Formed in 2013, Beatrix Players is an all-female trio comprised of Amanda Alvarez (cello), Jess Kennedy (piano and backing vocals) and Amy Birks (lead and backing vocals). Hailing from Spain, Australia and Straffordshire respectively, the three musicians all met in London where they are now based. Effortlessly blending their eclectic musical backgrounds, the trio distils the energy of indie rock music into a bewitching acoustic and coherent body of work. Following a first EP in 2014, Beatrix Players have released their début and self-produced album Magnified on 31 March 2017 last.
A distinct artistic upbringing drawing from classical music, punk and grunge, modern classical and film soundtrack music, choir singing, singer song-writing and contemporary folk music makes up the musical DNA of the band. The musicians quote the music of Thomas Newman, Michael Nyman, Yann Tiersen, Natalie Merchant, Joni Mitchell or Johann Sebastian Bach as major influences.
With Jess Kennedy and Amy Birks sharing the writing credits and cello providing melodic harmony, all songs are piano-driven with complex and emotionally-charged motifs ebbing and flowing on “Unpolished Pearls” or “Walk Away” for instance. Percussion is mainly absent or understated and many songs also feature additional double bass, violin or viola.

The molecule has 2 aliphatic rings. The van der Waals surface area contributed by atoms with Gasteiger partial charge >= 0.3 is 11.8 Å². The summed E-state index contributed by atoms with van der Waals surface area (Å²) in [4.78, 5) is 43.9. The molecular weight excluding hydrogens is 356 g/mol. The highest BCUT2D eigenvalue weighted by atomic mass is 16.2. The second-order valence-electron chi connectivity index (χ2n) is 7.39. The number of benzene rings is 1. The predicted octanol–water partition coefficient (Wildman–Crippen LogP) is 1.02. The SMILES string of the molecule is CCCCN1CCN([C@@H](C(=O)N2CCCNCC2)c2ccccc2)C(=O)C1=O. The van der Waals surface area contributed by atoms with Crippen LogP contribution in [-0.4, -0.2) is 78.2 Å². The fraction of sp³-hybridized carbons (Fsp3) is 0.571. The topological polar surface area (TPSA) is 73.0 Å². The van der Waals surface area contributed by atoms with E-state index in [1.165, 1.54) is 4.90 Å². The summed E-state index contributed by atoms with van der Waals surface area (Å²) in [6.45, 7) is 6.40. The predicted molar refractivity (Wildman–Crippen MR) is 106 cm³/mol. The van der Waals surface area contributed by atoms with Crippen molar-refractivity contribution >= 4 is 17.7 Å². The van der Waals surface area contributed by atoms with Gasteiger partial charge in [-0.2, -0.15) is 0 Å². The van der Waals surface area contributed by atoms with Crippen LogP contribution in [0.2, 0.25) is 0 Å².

Songs like “Lady of the Lake”, “Roses” or the three-quarter time waltz “Mole Hill” are arranged as cinematic orchestral scores with an overture, a captivating theme on the piano building up into a crescendo with soaring vocals and multi-part string harmonies. The minimal line-up gives the music an intimate modern classical and chamber pop feel. Yet, there is always a sense that the same songs with a full orchestral treatment would easily reach the intensity of prog-rock-like anthems.
On the other hand, Beatrix Players are also a vocal trio and all songs would nearly stand alone in their stripped-down a-capella versions – “Unpolished Pearl” or “High Heel Shoes” are layered with impressive vocal parts.
Tapping into the classical literary world of the Brontë sisters among others and dealing with themes such as grief and heartbreak, childhood or difficult relationships, there’s a dark undercurrent to Magnified, always emphasised by the cello.
The visual element of the music has also been highlighted by two stunning stop-motion and animated videos for Lady of the Lake and “Mole Hill”, both capturing to perfection the dark classical and theatrical realm of Beatrix Players.